2. Materials and Methods

2.1. Sample Areas

To answer the research questions, we chose rural areas where (1) tourism involving national parks has been present for a long time, (2) there is specific cooperation between the two sectors, and (3) nature-based tourism can play an essential role in rural development.
The two oldest national parks in Hungary, the Hortobágy National Park (HNP) (established in 1973) and the Kiskunság National Park (KNP) (established in 1975), fulfill these criteria. In these parks, “puszta” or steppe tourism as a tourism product had already appeared in the 1980s. “Puszta” (steppe) is a grassy wilderness area usually dominated by grazing livestock (sheep, cattle). As emblematic sites of Hungarian peasant culture and the shepherd tradition, these areas were popular destinations for international and domestic visitors [65]. However, due to the pressure on grasslands, mass tourism was already considered a threat in the early 1990s [66].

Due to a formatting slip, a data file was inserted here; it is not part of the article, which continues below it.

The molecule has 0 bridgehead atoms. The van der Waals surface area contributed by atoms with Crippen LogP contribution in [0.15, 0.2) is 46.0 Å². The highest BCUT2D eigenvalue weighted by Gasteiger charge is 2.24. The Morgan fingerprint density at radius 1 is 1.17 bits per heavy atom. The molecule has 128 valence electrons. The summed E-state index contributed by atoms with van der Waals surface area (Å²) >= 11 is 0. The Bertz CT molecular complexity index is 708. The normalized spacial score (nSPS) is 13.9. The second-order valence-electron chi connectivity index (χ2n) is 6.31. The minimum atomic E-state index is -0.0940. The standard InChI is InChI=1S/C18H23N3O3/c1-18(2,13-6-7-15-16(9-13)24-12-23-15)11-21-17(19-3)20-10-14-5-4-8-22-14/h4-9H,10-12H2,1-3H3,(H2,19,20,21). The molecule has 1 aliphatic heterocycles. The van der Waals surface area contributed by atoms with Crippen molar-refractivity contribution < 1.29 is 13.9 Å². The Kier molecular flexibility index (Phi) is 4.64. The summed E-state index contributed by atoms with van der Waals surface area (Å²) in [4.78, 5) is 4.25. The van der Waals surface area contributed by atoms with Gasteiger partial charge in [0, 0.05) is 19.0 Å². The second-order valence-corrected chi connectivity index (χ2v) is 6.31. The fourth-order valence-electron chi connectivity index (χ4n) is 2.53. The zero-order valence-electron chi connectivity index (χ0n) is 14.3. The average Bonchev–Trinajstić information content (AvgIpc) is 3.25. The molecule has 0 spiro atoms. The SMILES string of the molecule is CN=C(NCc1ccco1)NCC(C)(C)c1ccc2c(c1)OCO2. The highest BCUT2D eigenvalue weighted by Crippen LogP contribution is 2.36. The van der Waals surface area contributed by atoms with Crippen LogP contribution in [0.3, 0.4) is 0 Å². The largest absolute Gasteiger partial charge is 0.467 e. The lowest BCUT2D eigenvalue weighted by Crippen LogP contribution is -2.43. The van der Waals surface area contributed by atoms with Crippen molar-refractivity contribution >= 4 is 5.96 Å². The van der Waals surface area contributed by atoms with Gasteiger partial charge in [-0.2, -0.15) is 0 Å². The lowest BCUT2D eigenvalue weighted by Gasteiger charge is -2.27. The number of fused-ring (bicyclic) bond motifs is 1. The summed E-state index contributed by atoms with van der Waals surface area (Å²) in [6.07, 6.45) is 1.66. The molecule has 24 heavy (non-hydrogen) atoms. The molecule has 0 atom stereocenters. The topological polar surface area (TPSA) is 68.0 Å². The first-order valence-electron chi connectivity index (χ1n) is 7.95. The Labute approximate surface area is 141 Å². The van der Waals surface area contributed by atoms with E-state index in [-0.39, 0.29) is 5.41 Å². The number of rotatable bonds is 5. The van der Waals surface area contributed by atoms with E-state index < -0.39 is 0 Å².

We extended our research to the area of the Körös-Maros National Park (KMNP) (established in 1997), where several protected areas were previously part of the KNP. The territory of the three parks covers almost the entire Great Plain east of the Danube and the NUTS2 regions of Northern and Southern Great Plain (Figure 1 and Table 1). Within this area, we further refined our study area to settlements that have an IUCN category II–V protected site and value, or nature trail, or some other visitor facility.
Following these criteria, we chose 310 settlements (Figure 1) with a total administrative area of 22,469 km2, a population of 1,669,712 (for further details, see Table 2). Thus, the number of rural settlements is 280, and the rural population is 625,955 (38% of the total). (According to the Hungarian Rural Development Program 2014–2020, all settlements with fewer than 10,000 inhabitants are considered rural.) The population density of the study area is 74.31 people/km2, so we can consider it rural.
According to the second appendix of Government Decree 106/2015 (23.IV.) on the classification of beneficiary municipalities, from the 310 settlements, 143 have social, economic, and infrastructural problems, while 103 have high unemployment rates, and 80 municipalities are in both categories (more data in Table 3).

2.2. Methods